Broncos' offensive line instrumental in Manning's success

Posted: January 30, 2014

NEWARK, N.J. - In their second game of the season, a 41-23 win over the Giants at MetLife Stadium, the Broncos lost starting left tackle Ryan Clady to a season-ending foot injury.

Next to quarterback, there might not be a more important position on the offense than left tackle, especially when it happens to be a two-time All-Pro such as Clady.

If anything was going to ruin the 2013 Peyton Manning Victory Tour, it would be the loss of his dependable blindside wing man.

But here we are, nearly 4 1/2 months later, and the Broncos are still alive and well, and getting ready to play the NFC-champion Seahawks in Super Bowl XLVIII on Sunday in the same stadium where Clady's season abruptly ended.

The Broncos didn't just survive the loss of Clady, they somehow managed to flourish without him. They plugged in the next man up, Chris Clark, a former tight end with only six career starts, and it was off to the races.

The Broncos led the league in scoring (an NFL-record 606 points) and yards per game (457.3). Manning threw for 5,477 yards and 55 touchdowns, both league records. He was sacked a league-low 18 times in 659 attempts.

And, oh, yeah, running back Knowshon Moreno rushed for a career-high 1,038 yards and 10 touchdowns.

"It's always a tough thing when you lose people up front, because you've got to play with each other a lot to get comfortable with one another," left guard Zane Beadles said. "Luckily, in the offseason, Chris got a lot of reps beside me, because Ryan was rehabbing his shoulder. That definitely helped when Ryan went down early in the season, because we had those reps [with Clark] all summer long."

Except for Clady's Lisfranc injury to his left foot, the Broncos' offensive line stayed remarkably healthy. Clark and the other four starters missed only one game to injury: Right tackle Orlando Franklin sat out a mid-October loss to the Colts with a sprained knee and ankle. It was one of only three defeats for the Broncos this season. Franklin returned the next week to help the offense put up 45 points in a win over the Redskins.

"Everybody keeps kind of saying that our line hasn't really been together," Broncos offensive coordinator Adam Gase said yesterday at Super Bowl media day. "But it's been the same group together all spring up through training camp.

"Chris filled in for Ryan [in OTAs] and early in training camp, and [right guard] Louis [Vasquez] was new. But Manny [Ramirez] was our starting center from the get-go. All five of those guys had been working together [in the offseason]. Ryan came back and then got hurt, and Chris went back in. But they've been working together almost the entire year.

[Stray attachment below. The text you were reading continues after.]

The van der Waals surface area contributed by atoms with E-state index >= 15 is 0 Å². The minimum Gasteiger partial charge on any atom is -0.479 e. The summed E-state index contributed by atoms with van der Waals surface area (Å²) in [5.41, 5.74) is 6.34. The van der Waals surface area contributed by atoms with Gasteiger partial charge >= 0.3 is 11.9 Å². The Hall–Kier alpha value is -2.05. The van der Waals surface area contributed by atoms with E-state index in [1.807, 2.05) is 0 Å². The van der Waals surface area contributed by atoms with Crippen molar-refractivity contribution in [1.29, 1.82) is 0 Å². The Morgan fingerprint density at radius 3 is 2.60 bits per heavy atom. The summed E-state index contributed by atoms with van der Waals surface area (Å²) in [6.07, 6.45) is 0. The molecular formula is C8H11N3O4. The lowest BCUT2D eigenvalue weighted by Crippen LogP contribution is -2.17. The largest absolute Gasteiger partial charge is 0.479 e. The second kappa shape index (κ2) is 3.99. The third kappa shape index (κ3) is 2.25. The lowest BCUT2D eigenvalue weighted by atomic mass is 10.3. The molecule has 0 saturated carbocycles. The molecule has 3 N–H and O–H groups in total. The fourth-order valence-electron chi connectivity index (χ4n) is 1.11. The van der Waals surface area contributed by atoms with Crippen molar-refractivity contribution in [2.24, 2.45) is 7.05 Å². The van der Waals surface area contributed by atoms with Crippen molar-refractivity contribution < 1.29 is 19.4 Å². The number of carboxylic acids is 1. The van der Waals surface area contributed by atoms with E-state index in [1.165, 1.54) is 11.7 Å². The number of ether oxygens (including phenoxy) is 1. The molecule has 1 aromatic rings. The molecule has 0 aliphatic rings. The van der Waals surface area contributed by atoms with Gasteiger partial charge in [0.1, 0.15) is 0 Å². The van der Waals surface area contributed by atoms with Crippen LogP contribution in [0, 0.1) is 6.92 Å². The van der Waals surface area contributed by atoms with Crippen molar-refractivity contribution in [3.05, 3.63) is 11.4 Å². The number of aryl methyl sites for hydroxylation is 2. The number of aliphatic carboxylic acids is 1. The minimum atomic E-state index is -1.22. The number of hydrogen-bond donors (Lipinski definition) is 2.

"They've got good chemistry, and they're all smart, which is the No. 1 thing you have to be."

Ramirez started 11 games at right guard last year. He was moved to center in the offseason after the Broncos signed Vasquez from the Chargers. Vasquez was an Associated Press first-team All-Pro selection.

"For Louis to come in and learn a completely new system in 1 year and play as well as he has, my hat's off to him," Franklin said. "And Manny has done a consistently good job for us the last 2 years, this year at center and last year at guard. And Chris, you can't replace a guy like Ryan Clady, but Chris has stepped in and done a terrific job."

Having a quarterback who gets the ball out as quickly as Manning and who can sniff out a blitz better than a beagle can a rabbit, helps soften the blow of losing a blocker the caliber of Clady.

But the bottom line is, the Broncos' line has played well. It did not allow a sack in either of the first two playoff wins, and did not give up more than one sack in a game since Week 13, when Manning was sacked twice in a 35-28 win over the Chiefs.

"Clark has done a good job," said Fox analyst Troy Aikman, who will work Sunday's game with Joe Buck. "He can get overpowered at times. They obviously lost a great player when Clady went down. But you can do some things to help [compensate].

"Peyton really helps that line. He gets the ball out of his hands quickly. But for the ball to come out, the receivers have to get open. Quickly. And they do that. Demaryius [Thomas] and [Eric] Decker are both amazing route runners.

"I don't think they even had to wash Peyton's uniform the last 2 weeks. I saw him get hit once against San Diego [in the divisional round] and go to the ground. But that might've been the only time. Those guys have done a great job up front."

The Seahawks have the league's best defense, but they will have difficulty getting to Manning. He has the second-best sack percentage in league history. He's been sacked more than 25 times in a season only once in his career (29 times in '01) and hasn't been sacked more than 21 times since '02.

"Peyton makes you lift your game to the next level just because you know who you have standing behind you and receiving the snap," Ramirez said. "You don't want to be that guy [who gets him hurt]. We take a lot of pride in trying to protect him."

"They do a heck of a job of protecting him and he does a heck of a job of protecting himself by getting the ball out," NFL Network analyst Steve Mariucci said.

"He doesn't get surprised by a blitz or a coverage very often. That's where a lot of the hits on quarterbacks occur. When somebody's coming free. But that doesn't happen to him very often. He plays a lot of the game before the snap. He has a pretty good educated guess as to what the defense is giving him and what play he wants. The success rate goes up."


On Twitter: @Pdomo


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